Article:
We discuss options that will allow our clients to receive a work permit from the US Citizenship and Immigration Services.
Immigrants whose immigration status authorizes them to work in the United States without restrictions may receive a work permit, or receive working privileges or employment authorization document (EAD) through a green card.
It depends. Work authorization is specific to the visa held by the individual. Because of this, if your visa allows for others to gain status, then you may be able to get your family members a work permit.
Yes. The work permit is often tied to another visa that is held. If there are criminal activitites or other acts that exclude you from being elgibile for the visa, then your work permit will also be terminated.
Green Card/Adjustment of Status/Consular Processing
A Green Card holder (permanent resident) is someone who has been granted authorization to live and work in the United States on a permanent basis. As proof of that status, a person is granted a permanent resident card, commonly called a “Green Card.”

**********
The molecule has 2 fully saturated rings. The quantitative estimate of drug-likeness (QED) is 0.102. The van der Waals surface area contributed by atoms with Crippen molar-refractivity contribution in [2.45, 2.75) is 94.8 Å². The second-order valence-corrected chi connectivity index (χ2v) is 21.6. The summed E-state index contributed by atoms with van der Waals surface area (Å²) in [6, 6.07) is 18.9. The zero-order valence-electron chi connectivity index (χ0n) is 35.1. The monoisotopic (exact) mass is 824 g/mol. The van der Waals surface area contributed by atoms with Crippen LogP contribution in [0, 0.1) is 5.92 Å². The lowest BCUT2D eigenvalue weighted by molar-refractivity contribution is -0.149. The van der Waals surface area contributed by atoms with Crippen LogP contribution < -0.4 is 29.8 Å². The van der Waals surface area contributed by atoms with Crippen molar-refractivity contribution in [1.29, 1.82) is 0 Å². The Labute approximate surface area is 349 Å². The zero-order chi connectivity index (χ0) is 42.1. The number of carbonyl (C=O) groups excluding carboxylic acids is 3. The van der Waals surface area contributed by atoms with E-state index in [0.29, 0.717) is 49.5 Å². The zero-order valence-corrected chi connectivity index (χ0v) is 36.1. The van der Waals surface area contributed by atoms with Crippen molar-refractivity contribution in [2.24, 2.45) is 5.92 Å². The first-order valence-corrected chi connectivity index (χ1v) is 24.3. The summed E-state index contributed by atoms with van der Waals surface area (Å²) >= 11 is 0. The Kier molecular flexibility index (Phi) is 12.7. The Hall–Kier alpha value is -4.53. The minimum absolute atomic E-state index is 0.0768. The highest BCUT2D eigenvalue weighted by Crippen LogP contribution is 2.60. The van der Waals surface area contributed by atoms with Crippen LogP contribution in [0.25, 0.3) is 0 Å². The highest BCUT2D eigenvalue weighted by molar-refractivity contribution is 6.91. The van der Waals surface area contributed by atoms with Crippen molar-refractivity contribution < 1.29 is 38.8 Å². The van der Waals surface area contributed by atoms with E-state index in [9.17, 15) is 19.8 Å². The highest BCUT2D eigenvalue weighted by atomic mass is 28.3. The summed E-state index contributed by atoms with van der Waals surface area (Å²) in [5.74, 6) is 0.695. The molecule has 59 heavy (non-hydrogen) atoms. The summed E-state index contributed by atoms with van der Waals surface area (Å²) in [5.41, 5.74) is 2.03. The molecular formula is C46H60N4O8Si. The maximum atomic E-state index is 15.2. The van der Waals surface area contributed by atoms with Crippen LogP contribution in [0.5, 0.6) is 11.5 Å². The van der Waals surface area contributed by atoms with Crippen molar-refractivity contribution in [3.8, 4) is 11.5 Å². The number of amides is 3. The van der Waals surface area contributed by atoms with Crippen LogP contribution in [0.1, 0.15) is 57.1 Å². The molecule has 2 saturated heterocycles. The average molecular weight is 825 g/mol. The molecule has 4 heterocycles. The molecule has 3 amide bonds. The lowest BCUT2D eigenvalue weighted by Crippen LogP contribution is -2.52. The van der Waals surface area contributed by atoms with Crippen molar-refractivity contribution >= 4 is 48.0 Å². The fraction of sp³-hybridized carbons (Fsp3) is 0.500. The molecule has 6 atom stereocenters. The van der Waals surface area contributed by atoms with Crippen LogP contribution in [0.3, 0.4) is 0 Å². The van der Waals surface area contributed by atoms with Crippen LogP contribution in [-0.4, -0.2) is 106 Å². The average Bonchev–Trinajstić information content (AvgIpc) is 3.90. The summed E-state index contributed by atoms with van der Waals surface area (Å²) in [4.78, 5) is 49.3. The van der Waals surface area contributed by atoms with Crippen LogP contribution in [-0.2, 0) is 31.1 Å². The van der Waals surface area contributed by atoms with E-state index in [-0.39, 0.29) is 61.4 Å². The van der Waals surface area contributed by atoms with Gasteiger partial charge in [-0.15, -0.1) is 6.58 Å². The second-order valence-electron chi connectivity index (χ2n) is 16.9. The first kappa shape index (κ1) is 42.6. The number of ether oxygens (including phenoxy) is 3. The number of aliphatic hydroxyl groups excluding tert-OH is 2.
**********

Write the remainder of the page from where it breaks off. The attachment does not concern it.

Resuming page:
The Deferred Action for Childhood Arrivals (DACA) allow some individuals who entered the United States as minors, and either entered illegally or over stayed their visa, to receive a renewable two-year period where they are deferred from deportation and are eligible for a work permit.
You can get asylum status in the United States by asking for protection from the federal government. How you ask for asylum status depends on where you are physically located (within the United States, or at the Border or a Port-of Entry like an airport) and whether you are in removal/deportation proceedings before the Immigration Court.
The U nonimmigrant status (U visa) is for victims of certain crimes who have suffered mental or physical abuse and are helpful to law enforcement or government officials in the investigation or prosecution of criminal activity.
T nonimmigrant status is a temporary immigration benefit that enables certain victims of a severe form of human trafficking to remain in the United States for up to 4 years if they have assisted law enforcement in an investigation or prosecution of human trafficking. An example of trafficking may include being employed but the employer not paying wages for time you have worked.